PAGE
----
III John Sawyer, 48; District IV Bowerman, 6;
Gasque, 3; Ken Mort, 1. District V George Lanier,
66; Humphrey Cummings, 19; Chip Stan, 12; Jerome
United Press International
WASHINGTON The long-awaited
indictments in the Watergate break-in and
cover-up were expected to be handed down
today by a federal grand jury that has
investigated the case for more than 20
It was reported that a number of former
close aides to President Nixon would be
indicted. CBS news said it had learned that
as many as 40 persons would be named.
Sources said it was possible the grand jury
would name Nixon as an unindicted co
conspirator in the Watergate case. It was
also reported that rather than name Nixon,
imi veFsity jury ' policy
twangs inmm approval.
i 3-' A . i 1 d
by Laura Yandsil
A proposed University policy
concerning students called to jury duty
is awaiting approval from the
Chancellor's office, Donald A. Boulton,
dean of Student Affairs, said Monday.
Boulton said he had sent the proposed
policy to Chancellor N. Ferebee Taylor
in mid-January. However its approval
had been delayed due to the
Chancellor's heavy schedule, he said.
The student jury duty policy had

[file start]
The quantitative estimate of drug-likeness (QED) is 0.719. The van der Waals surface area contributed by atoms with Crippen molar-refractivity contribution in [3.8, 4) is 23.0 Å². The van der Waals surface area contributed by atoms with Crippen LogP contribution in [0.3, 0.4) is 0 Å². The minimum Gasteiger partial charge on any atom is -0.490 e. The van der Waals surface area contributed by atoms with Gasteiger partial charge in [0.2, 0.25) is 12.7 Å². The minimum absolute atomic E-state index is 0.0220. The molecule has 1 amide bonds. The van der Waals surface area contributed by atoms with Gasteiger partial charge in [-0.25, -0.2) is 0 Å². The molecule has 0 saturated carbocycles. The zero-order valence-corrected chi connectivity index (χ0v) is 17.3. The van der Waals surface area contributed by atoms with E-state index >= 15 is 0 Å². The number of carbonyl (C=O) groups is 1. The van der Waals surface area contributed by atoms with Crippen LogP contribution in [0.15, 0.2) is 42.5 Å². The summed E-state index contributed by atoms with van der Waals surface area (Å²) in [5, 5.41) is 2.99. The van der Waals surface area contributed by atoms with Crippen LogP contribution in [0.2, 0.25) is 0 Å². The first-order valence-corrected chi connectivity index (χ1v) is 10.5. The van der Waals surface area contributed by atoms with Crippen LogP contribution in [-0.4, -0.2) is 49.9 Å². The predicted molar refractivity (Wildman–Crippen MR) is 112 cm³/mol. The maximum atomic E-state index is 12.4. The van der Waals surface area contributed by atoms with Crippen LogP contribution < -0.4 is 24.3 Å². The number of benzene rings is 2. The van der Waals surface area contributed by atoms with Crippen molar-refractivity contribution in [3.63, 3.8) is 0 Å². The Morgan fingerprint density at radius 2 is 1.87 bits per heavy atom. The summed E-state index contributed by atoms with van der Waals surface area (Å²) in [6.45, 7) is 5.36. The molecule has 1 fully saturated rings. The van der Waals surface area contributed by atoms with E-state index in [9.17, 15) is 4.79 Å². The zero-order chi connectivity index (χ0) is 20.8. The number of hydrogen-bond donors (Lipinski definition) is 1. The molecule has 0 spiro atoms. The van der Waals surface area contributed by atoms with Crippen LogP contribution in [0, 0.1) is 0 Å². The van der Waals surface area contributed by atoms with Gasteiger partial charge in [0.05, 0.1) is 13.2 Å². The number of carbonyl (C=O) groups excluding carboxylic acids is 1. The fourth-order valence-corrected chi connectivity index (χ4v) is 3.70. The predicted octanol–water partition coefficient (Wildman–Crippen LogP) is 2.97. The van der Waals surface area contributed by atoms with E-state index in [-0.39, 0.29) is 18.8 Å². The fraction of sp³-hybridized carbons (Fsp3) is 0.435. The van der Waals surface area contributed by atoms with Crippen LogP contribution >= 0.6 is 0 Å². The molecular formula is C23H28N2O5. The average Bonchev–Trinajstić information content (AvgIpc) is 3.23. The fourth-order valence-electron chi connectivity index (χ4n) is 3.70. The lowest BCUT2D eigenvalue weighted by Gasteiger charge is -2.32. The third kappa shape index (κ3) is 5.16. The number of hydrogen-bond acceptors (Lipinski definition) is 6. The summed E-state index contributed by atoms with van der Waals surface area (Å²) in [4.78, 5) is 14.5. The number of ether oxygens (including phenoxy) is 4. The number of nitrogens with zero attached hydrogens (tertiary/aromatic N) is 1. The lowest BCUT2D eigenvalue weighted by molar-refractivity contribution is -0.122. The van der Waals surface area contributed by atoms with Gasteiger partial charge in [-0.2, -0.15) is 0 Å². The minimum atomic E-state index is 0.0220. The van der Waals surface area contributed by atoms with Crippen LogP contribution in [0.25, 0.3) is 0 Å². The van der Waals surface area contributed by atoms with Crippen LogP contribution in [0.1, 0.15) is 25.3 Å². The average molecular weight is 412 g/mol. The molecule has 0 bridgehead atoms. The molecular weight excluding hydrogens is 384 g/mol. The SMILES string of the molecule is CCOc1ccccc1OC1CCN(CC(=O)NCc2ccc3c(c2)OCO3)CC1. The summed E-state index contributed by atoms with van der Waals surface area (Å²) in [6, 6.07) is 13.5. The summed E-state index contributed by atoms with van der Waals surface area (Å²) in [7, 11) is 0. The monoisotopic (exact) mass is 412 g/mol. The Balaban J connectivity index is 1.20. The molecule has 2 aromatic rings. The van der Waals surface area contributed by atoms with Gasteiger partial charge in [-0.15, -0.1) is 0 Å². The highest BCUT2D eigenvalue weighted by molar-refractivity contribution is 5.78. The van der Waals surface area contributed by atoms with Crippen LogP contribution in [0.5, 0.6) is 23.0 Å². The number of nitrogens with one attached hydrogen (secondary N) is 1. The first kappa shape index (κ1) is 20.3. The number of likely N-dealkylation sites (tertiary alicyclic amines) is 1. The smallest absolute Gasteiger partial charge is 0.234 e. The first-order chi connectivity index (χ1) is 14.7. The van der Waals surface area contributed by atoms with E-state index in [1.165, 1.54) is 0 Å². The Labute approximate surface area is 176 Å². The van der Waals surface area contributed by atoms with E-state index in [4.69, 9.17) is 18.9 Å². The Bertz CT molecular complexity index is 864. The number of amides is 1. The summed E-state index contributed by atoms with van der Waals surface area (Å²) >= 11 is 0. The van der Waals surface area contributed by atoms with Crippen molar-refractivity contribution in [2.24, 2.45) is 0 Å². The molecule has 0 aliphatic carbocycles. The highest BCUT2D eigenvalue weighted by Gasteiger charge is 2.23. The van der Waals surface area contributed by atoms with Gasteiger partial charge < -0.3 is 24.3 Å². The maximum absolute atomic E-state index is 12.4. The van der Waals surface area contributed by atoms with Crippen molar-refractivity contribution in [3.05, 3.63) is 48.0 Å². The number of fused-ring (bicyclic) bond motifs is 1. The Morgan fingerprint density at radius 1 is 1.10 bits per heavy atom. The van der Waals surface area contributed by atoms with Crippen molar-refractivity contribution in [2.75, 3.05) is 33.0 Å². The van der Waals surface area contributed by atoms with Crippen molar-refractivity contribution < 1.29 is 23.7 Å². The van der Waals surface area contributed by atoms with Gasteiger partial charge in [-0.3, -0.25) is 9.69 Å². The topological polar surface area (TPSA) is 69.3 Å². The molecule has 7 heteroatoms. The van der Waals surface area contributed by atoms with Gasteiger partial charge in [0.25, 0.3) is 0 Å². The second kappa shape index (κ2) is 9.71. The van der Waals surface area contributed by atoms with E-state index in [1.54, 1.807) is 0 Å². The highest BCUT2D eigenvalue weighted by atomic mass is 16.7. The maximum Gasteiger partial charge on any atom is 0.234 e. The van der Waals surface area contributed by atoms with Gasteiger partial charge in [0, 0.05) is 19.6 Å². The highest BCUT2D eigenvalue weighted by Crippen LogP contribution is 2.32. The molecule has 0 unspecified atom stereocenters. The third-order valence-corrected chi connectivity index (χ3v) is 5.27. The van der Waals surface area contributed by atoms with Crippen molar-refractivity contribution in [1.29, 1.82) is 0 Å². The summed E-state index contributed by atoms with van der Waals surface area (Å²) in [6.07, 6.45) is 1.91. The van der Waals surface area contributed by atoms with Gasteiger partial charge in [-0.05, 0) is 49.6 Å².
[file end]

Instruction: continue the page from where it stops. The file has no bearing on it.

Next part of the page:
previously been unwritten, Boulton
said. He added that action to implement
an official written policy was taken after
UNC law student Gerry Cohen raised
several questions to Boulton concerning
student's performance of jury duty.
Cohen said 1 10 persons are called
IStuident . funding!
deadline arrives 1
Student Body Treasurer Steve
Jones announced that today will be
the last day for any organization to
apply for funds from the Student
Any organization wishing to recieve
money must submit budget forms to
Jones by 5 p.m. in his office. Suite C of
the Union. Extra budget forms may be
picked up. in the treasurer's office.
during each jury term and between
seven and 19 of those persons are
He said he had been called for duty in
the Orange County Courthouse in